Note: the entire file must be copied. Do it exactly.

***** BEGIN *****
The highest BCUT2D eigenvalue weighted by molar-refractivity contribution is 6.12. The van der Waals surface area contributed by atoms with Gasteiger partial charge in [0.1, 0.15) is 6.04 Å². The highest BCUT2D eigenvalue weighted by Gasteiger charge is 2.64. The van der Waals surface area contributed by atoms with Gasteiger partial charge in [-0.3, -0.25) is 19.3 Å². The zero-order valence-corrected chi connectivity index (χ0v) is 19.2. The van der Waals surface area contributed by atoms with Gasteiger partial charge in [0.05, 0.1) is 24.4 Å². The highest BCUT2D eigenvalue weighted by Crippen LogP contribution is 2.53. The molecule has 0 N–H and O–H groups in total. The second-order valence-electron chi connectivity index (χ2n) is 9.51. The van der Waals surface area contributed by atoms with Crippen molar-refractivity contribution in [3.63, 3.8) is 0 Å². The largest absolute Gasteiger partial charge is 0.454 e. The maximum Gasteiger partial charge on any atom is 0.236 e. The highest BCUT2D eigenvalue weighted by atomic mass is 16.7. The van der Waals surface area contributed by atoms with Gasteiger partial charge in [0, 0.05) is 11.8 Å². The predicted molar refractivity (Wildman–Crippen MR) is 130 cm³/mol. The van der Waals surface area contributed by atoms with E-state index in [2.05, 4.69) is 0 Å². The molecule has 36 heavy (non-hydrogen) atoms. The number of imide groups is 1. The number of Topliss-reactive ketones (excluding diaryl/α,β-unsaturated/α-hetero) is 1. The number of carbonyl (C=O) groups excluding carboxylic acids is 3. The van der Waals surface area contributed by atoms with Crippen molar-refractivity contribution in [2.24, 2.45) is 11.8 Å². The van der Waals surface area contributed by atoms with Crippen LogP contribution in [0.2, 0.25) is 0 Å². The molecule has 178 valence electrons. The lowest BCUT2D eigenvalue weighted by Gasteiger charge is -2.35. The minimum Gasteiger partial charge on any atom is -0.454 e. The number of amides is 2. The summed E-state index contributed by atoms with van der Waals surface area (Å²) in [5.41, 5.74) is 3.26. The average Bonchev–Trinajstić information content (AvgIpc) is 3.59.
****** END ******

The highest BCUT2D eigenvalue weighted by molar-refractivity contribution is 6.12. The van der Waals surface area contributed by atoms with Gasteiger partial charge in [0.1, 0.15) is 6.04 Å². The highest BCUT2D eigenvalue weighted by Gasteiger charge is 2.64. The van der Waals surface area contributed by atoms with Gasteiger partial charge in [-0.3, -0.25) is 19.3 Å². The zero-order valence-corrected chi connectivity index (χ0v) is 19.2. The van der Waals surface area contributed by atoms with Gasteiger partial charge in [0.05, 0.1) is 24.4 Å². The highest BCUT2D eigenvalue weighted by Crippen LogP contribution is 2.53. The molecule has 0 N–H and O–H groups in total. The second-order valence-electron chi connectivity index (χ2n) is 9.51. The van der Waals surface area contributed by atoms with Crippen molar-refractivity contribution in [3.63, 3.8) is 0 Å². The largest absolute Gasteiger partial charge is 0.454 e. The maximum Gasteiger partial charge on any atom is 0.236 e. The highest BCUT2D eigenvalue weighted by atomic mass is 16.7. The van der Waals surface area contributed by atoms with Gasteiger partial charge in [0, 0.05) is 11.8 Å². The predicted molar refractivity (Wildman–Crippen MR) is 130 cm³/mol. The van der Waals surface area contributed by atoms with E-state index in [2.05, 4.69) is 0 Å². The molecule has 36 heavy (non-hydrogen) atoms. The number of imide groups is 1. The number of Topliss-reactive ketones (excluding diaryl/α,β-unsaturated/α-hetero) is 1. The number of carbonyl (C=O) groups excluding carboxylic acids is 3. The van der Waals surface area contributed by atoms with Crippen molar-refractivity contribution in [2.24, 2.45) is 11.8 Å². The van der Waals surface area contributed by atoms with Crippen LogP contribution in [0.2, 0.25) is 0 Å². The molecule has 178 valence electrons. The lowest BCUT2D eigenvalue weighted by Gasteiger charge is -2.35. The minimum Gasteiger partial charge on any atom is -0.454 e. The number of amides is 2. The summed E-state index contributed by atoms with van der Waals surface area (Å²) in [5.41, 5.74) is 3.26. The average Bonchev–Trinajstić information content (AvgIpc) is 3.59.